Other Conditions & Exposures

Expert reports about Other Conditions & Exposures


INFORMATION FOR WOMEN WHO HAVE A SPONTANEOUS ABORTION (MISCARRIAGE)

                                                                                                                                                

What is a spontaneous abortion?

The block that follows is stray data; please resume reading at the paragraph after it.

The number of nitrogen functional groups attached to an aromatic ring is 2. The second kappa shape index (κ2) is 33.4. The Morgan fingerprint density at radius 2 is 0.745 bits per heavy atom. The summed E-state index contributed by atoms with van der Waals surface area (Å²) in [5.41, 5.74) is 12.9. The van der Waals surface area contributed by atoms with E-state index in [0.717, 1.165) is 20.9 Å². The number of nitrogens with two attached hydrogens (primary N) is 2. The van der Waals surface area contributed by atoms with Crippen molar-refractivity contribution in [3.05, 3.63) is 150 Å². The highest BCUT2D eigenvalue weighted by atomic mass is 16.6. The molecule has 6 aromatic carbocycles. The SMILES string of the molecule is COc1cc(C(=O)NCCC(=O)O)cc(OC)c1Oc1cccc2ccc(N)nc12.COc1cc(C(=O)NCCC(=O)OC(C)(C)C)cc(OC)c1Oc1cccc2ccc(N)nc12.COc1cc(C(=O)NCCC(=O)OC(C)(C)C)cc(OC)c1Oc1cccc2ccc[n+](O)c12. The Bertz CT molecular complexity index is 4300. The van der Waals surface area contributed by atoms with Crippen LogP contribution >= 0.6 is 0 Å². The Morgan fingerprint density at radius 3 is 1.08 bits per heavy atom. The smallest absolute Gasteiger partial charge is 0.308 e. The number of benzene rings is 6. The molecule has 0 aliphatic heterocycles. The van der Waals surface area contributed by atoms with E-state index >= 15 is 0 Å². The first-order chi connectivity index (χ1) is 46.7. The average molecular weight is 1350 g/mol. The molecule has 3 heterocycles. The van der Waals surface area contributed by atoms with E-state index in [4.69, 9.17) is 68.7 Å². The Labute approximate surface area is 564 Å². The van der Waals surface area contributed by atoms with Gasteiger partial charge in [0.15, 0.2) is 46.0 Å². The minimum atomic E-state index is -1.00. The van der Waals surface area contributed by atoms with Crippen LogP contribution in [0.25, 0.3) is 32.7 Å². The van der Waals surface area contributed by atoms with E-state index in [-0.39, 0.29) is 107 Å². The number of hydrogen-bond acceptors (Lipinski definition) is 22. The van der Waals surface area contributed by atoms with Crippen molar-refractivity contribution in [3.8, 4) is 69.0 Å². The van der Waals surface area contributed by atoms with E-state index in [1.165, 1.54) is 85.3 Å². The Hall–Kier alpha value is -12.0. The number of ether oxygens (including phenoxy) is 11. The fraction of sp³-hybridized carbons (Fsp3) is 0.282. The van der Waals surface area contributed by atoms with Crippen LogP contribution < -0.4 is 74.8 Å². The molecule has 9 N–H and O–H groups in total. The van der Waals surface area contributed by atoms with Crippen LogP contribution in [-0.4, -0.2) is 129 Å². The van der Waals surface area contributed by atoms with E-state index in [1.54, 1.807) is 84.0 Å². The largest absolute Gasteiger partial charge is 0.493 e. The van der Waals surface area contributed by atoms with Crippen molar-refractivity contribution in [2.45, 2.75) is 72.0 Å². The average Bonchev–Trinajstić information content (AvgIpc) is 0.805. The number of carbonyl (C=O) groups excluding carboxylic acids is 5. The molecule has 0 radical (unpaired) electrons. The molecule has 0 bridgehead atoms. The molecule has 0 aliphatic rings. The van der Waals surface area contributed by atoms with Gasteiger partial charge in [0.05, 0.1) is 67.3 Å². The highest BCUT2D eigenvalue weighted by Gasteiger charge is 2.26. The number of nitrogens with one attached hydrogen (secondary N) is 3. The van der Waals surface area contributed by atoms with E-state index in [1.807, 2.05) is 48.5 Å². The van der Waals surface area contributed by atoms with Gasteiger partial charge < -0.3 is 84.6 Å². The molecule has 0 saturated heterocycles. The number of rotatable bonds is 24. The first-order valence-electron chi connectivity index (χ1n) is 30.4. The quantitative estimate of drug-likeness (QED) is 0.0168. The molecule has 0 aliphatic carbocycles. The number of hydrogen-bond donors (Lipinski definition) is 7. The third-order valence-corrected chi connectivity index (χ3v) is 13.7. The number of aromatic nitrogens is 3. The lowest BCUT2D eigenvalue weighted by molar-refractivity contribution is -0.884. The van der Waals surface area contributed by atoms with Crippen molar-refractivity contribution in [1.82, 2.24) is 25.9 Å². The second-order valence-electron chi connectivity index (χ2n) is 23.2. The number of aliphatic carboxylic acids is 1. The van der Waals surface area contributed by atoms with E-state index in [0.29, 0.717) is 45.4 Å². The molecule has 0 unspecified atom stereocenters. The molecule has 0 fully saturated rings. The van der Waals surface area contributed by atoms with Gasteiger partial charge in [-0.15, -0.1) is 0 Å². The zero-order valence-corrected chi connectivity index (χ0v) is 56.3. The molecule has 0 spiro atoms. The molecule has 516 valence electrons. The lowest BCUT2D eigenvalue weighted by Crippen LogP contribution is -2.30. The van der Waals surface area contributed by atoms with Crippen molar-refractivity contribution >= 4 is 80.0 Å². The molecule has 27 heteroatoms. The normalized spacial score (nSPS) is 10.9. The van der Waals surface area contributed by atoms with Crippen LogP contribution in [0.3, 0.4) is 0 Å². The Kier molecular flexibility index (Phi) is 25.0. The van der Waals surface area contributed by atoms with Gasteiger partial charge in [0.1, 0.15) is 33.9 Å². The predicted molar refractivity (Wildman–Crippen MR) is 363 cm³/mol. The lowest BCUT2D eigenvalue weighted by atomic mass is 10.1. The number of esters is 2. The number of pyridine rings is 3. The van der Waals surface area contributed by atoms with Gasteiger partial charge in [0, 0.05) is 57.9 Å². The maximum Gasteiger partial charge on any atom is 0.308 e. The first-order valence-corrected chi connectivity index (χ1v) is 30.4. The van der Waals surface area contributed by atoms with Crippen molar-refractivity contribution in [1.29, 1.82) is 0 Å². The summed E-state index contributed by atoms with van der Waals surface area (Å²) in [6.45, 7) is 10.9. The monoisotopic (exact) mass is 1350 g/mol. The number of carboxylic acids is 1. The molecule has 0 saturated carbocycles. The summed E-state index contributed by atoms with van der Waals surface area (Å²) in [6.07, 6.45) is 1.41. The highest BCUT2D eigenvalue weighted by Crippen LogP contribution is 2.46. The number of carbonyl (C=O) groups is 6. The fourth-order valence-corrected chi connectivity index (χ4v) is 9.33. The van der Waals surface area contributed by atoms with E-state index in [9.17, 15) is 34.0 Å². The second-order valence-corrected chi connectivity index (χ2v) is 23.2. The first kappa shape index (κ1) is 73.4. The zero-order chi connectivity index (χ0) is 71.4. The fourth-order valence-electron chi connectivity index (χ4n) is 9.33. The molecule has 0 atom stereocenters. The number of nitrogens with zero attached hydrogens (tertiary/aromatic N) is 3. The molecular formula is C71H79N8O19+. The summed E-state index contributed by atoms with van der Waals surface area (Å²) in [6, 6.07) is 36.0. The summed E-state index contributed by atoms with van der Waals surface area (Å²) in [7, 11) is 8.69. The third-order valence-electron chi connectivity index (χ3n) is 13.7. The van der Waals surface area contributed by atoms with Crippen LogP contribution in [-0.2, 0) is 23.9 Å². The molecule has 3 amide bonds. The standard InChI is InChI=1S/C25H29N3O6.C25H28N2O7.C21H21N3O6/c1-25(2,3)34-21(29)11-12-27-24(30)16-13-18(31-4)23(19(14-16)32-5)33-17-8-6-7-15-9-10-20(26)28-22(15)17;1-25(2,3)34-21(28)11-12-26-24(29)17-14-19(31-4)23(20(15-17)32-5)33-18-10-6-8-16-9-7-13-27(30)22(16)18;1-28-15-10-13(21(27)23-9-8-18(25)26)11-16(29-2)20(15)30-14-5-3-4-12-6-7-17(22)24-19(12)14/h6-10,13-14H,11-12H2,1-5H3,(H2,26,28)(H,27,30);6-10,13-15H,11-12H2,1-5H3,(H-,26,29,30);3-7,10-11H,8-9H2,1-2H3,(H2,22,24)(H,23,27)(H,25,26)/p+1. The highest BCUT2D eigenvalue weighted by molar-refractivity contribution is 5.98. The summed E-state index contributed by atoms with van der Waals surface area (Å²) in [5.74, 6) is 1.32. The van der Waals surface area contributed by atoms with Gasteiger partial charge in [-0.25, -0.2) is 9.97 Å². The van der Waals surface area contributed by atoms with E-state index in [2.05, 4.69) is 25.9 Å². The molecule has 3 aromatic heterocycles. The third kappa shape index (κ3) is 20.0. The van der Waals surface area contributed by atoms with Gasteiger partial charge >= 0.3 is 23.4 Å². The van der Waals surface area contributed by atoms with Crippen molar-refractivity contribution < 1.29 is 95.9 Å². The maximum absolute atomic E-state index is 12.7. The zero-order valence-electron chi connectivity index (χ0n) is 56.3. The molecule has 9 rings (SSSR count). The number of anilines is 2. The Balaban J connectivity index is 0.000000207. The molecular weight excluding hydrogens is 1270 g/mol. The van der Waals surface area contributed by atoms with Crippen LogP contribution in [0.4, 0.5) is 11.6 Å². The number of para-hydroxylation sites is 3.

A spontaneous abortion, commonly known as a miscarriage, is the termination of a pregnancy, without outside intervention, before 20 gestational weeks. From 20 weeks onward, the spontaneous termination of a pregnancy without the survival of the fetus is known as a stillbirth (if the baby survives, it is called preterm birth). Both spontaneous abortion and stillbirth differ from induced abortion, in which the pregnancy is terminated deliberately without the survival of the fetus. The term spontaneous abortion encompasses inevitable abortion, in which there is bleeding, and the cervical os (the lower part of the cervix, leading to the vagina) is open, or the embryo or fetus is otherwise nonviable, but it has not yet been expelled. It also encompasses missed abortion (embryo/fetus is not viable, but no expulsion of products of conception has been noticed), incomplete abortion (part of the embryo/fetus, placenta, or membranes have been expelled, but part remains in the uterus), complete abortion (body has expelled all products of conception), and septic abortion (all or some products of conception remain in the uterus where they cause an infection). Additionally, a situation called a threatened abortion often is listed with the other conditions, but it is not a spontaneous abortion. Rather, a threatened abortion means that there is bleeding, indicating that the situation could evolve into a spontaneous abortion, but the cervical os is closed, and the fate of the embryo or fetus is not yet known. 


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